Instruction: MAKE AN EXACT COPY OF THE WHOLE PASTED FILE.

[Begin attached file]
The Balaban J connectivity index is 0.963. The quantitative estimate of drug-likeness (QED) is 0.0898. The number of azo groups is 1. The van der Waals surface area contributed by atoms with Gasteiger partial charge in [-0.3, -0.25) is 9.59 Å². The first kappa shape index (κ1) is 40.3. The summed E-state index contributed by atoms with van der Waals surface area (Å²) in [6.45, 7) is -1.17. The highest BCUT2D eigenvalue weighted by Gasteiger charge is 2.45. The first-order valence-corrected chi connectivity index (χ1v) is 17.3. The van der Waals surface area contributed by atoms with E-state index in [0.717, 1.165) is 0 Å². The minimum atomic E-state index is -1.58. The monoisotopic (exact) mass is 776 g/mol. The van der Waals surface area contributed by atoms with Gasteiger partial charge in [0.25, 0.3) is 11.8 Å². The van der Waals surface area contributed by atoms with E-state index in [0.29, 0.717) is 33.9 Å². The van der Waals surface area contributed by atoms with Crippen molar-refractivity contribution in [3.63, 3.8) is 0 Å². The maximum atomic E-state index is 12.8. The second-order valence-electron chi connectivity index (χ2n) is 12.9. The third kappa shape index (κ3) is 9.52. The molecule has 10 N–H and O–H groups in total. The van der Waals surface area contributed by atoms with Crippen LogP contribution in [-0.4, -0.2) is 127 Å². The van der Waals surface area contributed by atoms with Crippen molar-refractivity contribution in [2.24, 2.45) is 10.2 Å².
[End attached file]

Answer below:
The Balaban J connectivity index is 0.963. The quantitative estimate of drug-likeness (QED) is 0.0898. The number of azo groups is 1. The van der Waals surface area contributed by atoms with Gasteiger partial charge in [-0.3, -0.25) is 9.59 Å². The first kappa shape index (κ1) is 40.3. The summed E-state index contributed by atoms with van der Waals surface area (Å²) in [6.45, 7) is -1.17. The highest BCUT2D eigenvalue weighted by Gasteiger charge is 2.45. The first-order valence-corrected chi connectivity index (χ1v) is 17.3. The van der Waals surface area contributed by atoms with E-state index in [0.717, 1.165) is 0 Å². The minimum atomic E-state index is -1.58. The monoisotopic (exact) mass is 776 g/mol. The van der Waals surface area contributed by atoms with Gasteiger partial charge in [0.25, 0.3) is 11.8 Å². The van der Waals surface area contributed by atoms with E-state index in [0.29, 0.717) is 33.9 Å². The van der Waals surface area contributed by atoms with Crippen molar-refractivity contribution in [3.63, 3.8) is 0 Å². The maximum atomic E-state index is 12.8. The second-order valence-electron chi connectivity index (χ2n) is 12.9. The third kappa shape index (κ3) is 9.52. The molecule has 10 N–H and O–H groups in total. The van der Waals surface area contributed by atoms with Crippen LogP contribution in [-0.4, -0.2) is 127 Å². The van der Waals surface area contributed by atoms with Crippen molar-refractivity contribution in [2.24, 2.45) is 10.2 Å².